I was born to a world of bamboo huts, food rations, and dirt roads. My family was in Beldangi 2, a refugee camp in Nepal. We were floating there, in a kind of limbo, unsure of who we were and what our future held.
Earlier this week, we reported that the city of Hartford's Planning and Zoning Commission had to do a do-over and re-vote on part of the $350 million plan to build a baseball stadium and related development Why? Because it didn't follow state law and give proper notice on an important stadium zoning vote in late October. So, it's voting again.
Now, a second city board, the Hartford Redevelopment Agency, has to re-vote, too.
The Connecticut Supreme Court will take up an issue that’s pitting privacy advocates against First Amendment proponents. Simsbury’s first selectman resigns after taking a big pay cut she says is illegal. Meanwhile, the City of Hartford has a race for mayor that's about to start.
Our weekly news roundtable The Wheelhouse discusses these stories, plus the cuts in state spending were not enough to eliminate a budget deficit.
Earl O'Garro, the troubled insurance agent who was the target of a federal grand jury that brought an unwelcome spotlight on Hartford City Hall last year, was charged Friday in federal court with one count of wire fraud. He pleaded not guilty.
Governor Dannel Malloy has told New Britain officials he'll do what he can to help the city find money for an emergency winter shelter for the homeless. But soon after the meeting Thursday, he said the city would likely have to rely on a "cobbled together" plan for funding.
The City of Hartford said it's unable to reach an agreement to buy three acres of land it needs as part of its baseball stadium development project. So, instead of buying it, it's just going to take it.
Nearly 20 years ago, I made my first visit to the Greater Hartford Academy of the Arts at its original site, just past Colt Park in Hartford, heading south on Wethersfield Avenue.
I pulled into a parking lot protected by a tall, chain-linked fence. It acted like a divider between a worn-out apartment building in the deteriorating neighborhood, and the old funeral parlor that had been resurrected as Hartford’s arts magnet high school.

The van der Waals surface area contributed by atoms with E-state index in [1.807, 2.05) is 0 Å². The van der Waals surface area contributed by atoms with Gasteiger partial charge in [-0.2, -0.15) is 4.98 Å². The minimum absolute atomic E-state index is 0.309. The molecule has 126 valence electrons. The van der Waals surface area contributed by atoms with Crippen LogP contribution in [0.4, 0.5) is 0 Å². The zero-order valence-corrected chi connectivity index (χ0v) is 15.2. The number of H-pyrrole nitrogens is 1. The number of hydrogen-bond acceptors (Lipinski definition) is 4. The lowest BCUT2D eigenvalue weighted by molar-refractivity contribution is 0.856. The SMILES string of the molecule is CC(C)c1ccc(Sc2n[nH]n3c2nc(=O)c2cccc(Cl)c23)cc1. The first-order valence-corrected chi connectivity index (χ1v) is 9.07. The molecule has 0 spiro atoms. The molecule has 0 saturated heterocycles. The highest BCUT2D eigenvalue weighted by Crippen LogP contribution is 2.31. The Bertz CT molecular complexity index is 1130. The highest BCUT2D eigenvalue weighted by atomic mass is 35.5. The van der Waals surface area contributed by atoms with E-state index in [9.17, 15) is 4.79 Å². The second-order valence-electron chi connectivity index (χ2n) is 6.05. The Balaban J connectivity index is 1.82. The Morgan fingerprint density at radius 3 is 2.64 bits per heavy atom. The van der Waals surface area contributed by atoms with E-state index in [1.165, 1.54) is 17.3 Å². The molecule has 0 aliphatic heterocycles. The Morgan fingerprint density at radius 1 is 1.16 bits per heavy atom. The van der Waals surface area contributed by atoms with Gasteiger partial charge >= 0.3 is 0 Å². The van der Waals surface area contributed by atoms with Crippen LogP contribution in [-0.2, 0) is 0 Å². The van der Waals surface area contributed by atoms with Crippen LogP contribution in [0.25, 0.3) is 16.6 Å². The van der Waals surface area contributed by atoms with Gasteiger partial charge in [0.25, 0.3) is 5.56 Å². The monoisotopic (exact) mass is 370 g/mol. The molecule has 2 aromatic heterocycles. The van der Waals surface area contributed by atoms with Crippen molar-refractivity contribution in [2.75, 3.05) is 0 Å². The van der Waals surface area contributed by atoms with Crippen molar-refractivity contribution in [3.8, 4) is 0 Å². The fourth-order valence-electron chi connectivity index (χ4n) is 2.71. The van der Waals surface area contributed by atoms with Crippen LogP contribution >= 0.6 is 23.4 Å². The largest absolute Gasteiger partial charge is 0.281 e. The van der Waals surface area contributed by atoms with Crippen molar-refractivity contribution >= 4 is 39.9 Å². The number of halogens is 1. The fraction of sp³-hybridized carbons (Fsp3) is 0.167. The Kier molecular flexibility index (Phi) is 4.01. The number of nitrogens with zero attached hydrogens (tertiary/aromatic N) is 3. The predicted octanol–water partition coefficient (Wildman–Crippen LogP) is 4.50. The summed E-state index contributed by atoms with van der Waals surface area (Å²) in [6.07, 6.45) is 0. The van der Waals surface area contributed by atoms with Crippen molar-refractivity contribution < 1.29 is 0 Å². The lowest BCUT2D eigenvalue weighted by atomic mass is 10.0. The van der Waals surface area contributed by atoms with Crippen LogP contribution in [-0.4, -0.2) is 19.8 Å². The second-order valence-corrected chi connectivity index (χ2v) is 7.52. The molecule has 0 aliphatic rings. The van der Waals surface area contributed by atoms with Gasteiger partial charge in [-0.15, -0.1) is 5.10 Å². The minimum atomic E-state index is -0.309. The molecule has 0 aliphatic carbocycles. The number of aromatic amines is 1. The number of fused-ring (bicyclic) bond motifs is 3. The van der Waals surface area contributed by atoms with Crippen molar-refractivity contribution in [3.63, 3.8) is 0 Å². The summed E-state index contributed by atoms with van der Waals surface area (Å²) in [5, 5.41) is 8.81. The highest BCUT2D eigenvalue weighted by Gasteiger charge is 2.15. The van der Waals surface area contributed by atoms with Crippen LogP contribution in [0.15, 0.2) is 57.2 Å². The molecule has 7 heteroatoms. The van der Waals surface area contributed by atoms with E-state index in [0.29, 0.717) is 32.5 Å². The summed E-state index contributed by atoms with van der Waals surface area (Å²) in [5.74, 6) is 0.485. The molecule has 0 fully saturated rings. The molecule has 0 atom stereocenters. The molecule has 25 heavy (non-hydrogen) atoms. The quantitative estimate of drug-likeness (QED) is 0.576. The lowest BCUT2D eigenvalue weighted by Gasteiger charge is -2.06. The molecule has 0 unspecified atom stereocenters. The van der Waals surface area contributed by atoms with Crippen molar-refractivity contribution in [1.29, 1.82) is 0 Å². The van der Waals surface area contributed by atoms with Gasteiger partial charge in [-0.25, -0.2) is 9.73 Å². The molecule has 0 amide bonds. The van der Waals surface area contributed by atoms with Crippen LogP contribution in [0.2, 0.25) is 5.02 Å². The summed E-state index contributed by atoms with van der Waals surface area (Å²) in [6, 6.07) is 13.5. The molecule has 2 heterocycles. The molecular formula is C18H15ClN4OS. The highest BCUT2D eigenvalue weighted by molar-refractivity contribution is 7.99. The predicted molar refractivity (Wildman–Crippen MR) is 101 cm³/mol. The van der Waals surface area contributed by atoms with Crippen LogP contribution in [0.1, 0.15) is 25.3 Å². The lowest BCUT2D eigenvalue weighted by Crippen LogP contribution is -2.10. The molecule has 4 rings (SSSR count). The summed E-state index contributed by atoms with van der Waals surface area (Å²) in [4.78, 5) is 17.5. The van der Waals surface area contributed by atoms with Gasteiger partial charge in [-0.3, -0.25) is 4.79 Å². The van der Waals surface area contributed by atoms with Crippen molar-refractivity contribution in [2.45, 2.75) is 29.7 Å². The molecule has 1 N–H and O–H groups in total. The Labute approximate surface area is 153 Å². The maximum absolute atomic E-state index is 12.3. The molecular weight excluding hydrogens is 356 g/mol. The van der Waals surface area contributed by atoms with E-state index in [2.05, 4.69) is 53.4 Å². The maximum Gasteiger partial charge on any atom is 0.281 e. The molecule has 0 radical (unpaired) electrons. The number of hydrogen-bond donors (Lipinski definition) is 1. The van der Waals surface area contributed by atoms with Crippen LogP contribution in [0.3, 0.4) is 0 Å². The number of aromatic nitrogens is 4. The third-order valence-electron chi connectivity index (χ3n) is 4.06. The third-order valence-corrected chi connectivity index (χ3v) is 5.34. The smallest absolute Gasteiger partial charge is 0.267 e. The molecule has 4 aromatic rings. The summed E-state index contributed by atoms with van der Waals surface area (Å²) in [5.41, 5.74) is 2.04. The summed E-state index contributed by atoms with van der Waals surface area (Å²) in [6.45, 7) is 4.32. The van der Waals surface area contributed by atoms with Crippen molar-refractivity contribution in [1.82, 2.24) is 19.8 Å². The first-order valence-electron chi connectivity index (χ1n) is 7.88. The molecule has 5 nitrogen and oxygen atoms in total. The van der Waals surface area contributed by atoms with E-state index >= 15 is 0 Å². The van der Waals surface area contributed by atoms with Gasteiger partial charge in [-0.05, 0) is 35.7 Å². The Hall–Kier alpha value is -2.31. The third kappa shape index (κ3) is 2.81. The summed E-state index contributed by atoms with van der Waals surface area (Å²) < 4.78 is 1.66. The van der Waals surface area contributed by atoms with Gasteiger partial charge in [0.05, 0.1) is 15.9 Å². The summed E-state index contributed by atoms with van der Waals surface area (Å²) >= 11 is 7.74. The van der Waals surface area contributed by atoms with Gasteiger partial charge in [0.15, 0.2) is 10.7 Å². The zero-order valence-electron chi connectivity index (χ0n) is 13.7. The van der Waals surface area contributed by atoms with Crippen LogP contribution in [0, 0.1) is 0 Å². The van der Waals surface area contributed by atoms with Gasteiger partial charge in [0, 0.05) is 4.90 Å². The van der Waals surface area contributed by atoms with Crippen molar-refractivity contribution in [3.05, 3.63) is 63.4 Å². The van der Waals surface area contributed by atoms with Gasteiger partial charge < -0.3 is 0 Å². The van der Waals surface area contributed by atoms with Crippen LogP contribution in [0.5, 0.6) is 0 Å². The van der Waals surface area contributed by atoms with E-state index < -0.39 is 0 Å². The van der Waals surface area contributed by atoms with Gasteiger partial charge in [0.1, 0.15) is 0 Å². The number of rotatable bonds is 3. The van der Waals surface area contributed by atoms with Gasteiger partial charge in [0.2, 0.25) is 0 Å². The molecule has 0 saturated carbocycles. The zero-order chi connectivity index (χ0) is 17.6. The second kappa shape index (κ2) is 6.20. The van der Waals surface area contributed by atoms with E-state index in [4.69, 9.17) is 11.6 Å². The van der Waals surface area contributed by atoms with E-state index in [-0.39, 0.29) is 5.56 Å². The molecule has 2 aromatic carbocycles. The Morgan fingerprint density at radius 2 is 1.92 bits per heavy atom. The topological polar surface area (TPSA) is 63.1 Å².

The school has come a long way since then. Last month, it was honored as the nation’s top arts school by the Arts Schools Network.
A Connecticut judge ordered two Hartford polling places to stay open a half hour late until 8:30 pm on Tuesday because of Election Day problems, which Democratic Governor Dannel Malloy's campaign said deprived people of their right to vote.
Connecticut Governor Dannel Malloy was among early-risers who faced delays voting at Hartford polls. A spokesman for the governor's campaign said Malloy voted at about 7:45 am, 35 minutes after he intended.
It’s a minute before the starting gun sounds, when that familiar P.A. announcer’s voice rings forth: “It’s Thanksgiving Day in Manchester, where else would you rather be?” That’s an easy one. If I had any smarts I’d be home in my sweats and bathrobe, prepping “Mr. Tom Butterball” and watching the pre-race antics on Fox-61. Instead, I’m packed into a wave of restive humanity, a scene right out of Times Square on New Year’s Eve; pressed-up against two girls dressed like Pilgrims and a rather large framed gentleman who’s testing the limits of “span” on his Spandex running suit. I applaud him. At least he’s out here!
Superintendent of the Hartford Public Schools has always been a challenging job. So challenging, in fact, that few in recent years held it for very long.
In the last two decades, the district went through various restructurings, flirtations with private education companies and state interventions, and was the subject of a landmark anti-discrimination lawsuit. The last two Superintendents - Stephen Adamowski and Kristina Kishimoto worked together to transform district schools - opening up a “choice” program and reorganizing around themed academies and magnet schools.
Daria Savickas's great-grandfather came to the United States from Poland in 1875 as part of the largest wave of Polish immigration to this country at the turn of the century. He worked at a hotel in Chicago, and then at a factory in Buffalo, New York. "He was a forest ranger," Savickas said. "He liked being in the forest," so he eventually returned to his homeland.
After 20 years apart, a woman tracks down her ex-husband, a poet living in a grungy trailer in the Colorado mountains. Their raw, funny, heartbreaking reunion unfolds in a new play called "Annapurna" by Sharr White, currently running at Theaterworks in Hartford.
Democrat Elizabeth Esty and her republican challenger, Mark Greenberg, touched on a wide array of issues during their second debate: the economy, transit, climate, and Social Security. That last topic has been a point of contention among the two candidates following a controversial television ad from the Esty campaign.
Krzysztof Pawlikowski lives in Middletown, Connecticut, but was born in Poland in 1989. His parents won the state department visa lottery, so they traveled from their home in Zakopane to the United States in 1995.